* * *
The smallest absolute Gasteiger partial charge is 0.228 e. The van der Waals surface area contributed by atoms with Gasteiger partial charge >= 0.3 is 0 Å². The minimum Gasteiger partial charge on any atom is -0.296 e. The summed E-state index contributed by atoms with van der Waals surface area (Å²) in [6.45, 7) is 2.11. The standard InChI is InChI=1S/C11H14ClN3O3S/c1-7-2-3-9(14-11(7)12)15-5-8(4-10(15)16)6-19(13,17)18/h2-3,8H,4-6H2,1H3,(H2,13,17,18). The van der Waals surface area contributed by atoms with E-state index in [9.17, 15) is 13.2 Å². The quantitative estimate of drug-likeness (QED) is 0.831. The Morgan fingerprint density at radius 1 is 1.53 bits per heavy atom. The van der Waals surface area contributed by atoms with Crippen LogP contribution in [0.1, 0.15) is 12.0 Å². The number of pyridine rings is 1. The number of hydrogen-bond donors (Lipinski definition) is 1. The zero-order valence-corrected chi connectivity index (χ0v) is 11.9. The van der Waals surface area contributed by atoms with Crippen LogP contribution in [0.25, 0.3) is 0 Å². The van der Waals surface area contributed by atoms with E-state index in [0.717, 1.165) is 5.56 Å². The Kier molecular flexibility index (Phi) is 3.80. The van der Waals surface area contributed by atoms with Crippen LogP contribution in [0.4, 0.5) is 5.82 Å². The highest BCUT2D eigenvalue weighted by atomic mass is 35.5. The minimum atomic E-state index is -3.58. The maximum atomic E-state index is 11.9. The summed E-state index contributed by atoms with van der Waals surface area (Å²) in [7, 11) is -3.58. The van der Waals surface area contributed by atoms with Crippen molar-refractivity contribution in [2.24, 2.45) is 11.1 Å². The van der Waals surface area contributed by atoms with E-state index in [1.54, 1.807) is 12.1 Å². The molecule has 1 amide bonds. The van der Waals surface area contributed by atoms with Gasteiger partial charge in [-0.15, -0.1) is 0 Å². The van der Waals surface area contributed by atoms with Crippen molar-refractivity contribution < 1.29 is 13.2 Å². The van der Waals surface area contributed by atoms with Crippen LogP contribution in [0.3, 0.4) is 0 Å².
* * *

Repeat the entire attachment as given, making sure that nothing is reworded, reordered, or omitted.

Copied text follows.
The smallest absolute Gasteiger partial charge is 0.228 e. The van der Waals surface area contributed by atoms with Gasteiger partial charge >= 0.3 is 0 Å². The minimum Gasteiger partial charge on any atom is -0.296 e. The summed E-state index contributed by atoms with van der Waals surface area (Å²) in [6.45, 7) is 2.11. The standard InChI is InChI=1S/C11H14ClN3O3S/c1-7-2-3-9(14-11(7)12)15-5-8(4-10(15)16)6-19(13,17)18/h2-3,8H,4-6H2,1H3,(H2,13,17,18). The van der Waals surface area contributed by atoms with E-state index in [9.17, 15) is 13.2 Å². The quantitative estimate of drug-likeness (QED) is 0.831. The Morgan fingerprint density at radius 1 is 1.53 bits per heavy atom. The van der Waals surface area contributed by atoms with Crippen LogP contribution in [0.1, 0.15) is 12.0 Å². The number of pyridine rings is 1. The number of hydrogen-bond donors (Lipinski definition) is 1. The zero-order valence-corrected chi connectivity index (χ0v) is 11.9. The van der Waals surface area contributed by atoms with Crippen LogP contribution in [0.25, 0.3) is 0 Å². The van der Waals surface area contributed by atoms with E-state index in [0.717, 1.165) is 5.56 Å². The Kier molecular flexibility index (Phi) is 3.80. The van der Waals surface area contributed by atoms with Crippen LogP contribution in [0.4, 0.5) is 5.82 Å². The highest BCUT2D eigenvalue weighted by atomic mass is 35.5. The minimum atomic E-state index is -3.58. The maximum atomic E-state index is 11.9. The summed E-state index contributed by atoms with van der Waals surface area (Å²) in [7, 11) is -3.58. The van der Waals surface area contributed by atoms with Crippen molar-refractivity contribution in [2.24, 2.45) is 11.1 Å². The van der Waals surface area contributed by atoms with E-state index in [1.54, 1.807) is 12.1 Å². The molecule has 1 amide bonds. The van der Waals surface area contributed by atoms with Gasteiger partial charge in [-0.15, -0.1) is 0 Å². The van der Waals surface area contributed by atoms with Crippen molar-refractivity contribution < 1.29 is 13.2 Å². The van der Waals surface area contributed by atoms with Crippen LogP contribution in [0.3, 0.4) is 0 Å².